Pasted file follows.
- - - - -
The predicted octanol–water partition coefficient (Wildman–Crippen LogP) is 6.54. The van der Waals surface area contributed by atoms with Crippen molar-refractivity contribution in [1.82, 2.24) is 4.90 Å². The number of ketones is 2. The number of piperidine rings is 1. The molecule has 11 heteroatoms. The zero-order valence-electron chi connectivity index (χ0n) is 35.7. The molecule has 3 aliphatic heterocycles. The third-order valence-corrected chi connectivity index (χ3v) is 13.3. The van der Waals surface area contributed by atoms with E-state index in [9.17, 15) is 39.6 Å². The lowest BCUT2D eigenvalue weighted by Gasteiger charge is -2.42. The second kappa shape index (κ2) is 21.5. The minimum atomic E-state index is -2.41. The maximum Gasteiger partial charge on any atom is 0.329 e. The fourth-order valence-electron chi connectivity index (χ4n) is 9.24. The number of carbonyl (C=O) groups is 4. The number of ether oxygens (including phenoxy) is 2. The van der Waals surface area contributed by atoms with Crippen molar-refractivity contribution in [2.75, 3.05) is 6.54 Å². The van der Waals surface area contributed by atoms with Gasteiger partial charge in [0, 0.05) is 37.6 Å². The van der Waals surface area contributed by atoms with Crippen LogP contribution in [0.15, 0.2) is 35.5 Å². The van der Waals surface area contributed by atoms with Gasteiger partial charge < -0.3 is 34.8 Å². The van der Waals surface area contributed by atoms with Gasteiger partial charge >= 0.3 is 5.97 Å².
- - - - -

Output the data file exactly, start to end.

The predicted octanol–water partition coefficient (Wildman–Crippen LogP) is 6.54. The van der Waals surface area contributed by atoms with Crippen molar-refractivity contribution in [1.82, 2.24) is 4.90 Å². The number of ketones is 2. The number of piperidine rings is 1. The molecule has 11 heteroatoms. The zero-order valence-electron chi connectivity index (χ0n) is 35.7. The molecule has 3 aliphatic heterocycles. The third-order valence-corrected chi connectivity index (χ3v) is 13.3. The van der Waals surface area contributed by atoms with E-state index in [9.17, 15) is 39.6 Å². The lowest BCUT2D eigenvalue weighted by Gasteiger charge is -2.42. The second kappa shape index (κ2) is 21.5. The minimum atomic E-state index is -2.41. The maximum Gasteiger partial charge on any atom is 0.329 e. The fourth-order valence-electron chi connectivity index (χ4n) is 9.24. The number of carbonyl (C=O) groups is 4. The number of ether oxygens (including phenoxy) is 2. The van der Waals surface area contributed by atoms with Crippen molar-refractivity contribution in [2.75, 3.05) is 6.54 Å². The van der Waals surface area contributed by atoms with Gasteiger partial charge in [0, 0.05) is 37.6 Å². The van der Waals surface area contributed by atoms with Crippen LogP contribution in [0.15, 0.2) is 35.5 Å². The van der Waals surface area contributed by atoms with Gasteiger partial charge < -0.3 is 34.8 Å². The van der Waals surface area contributed by atoms with Gasteiger partial charge >= 0.3 is 5.97 Å².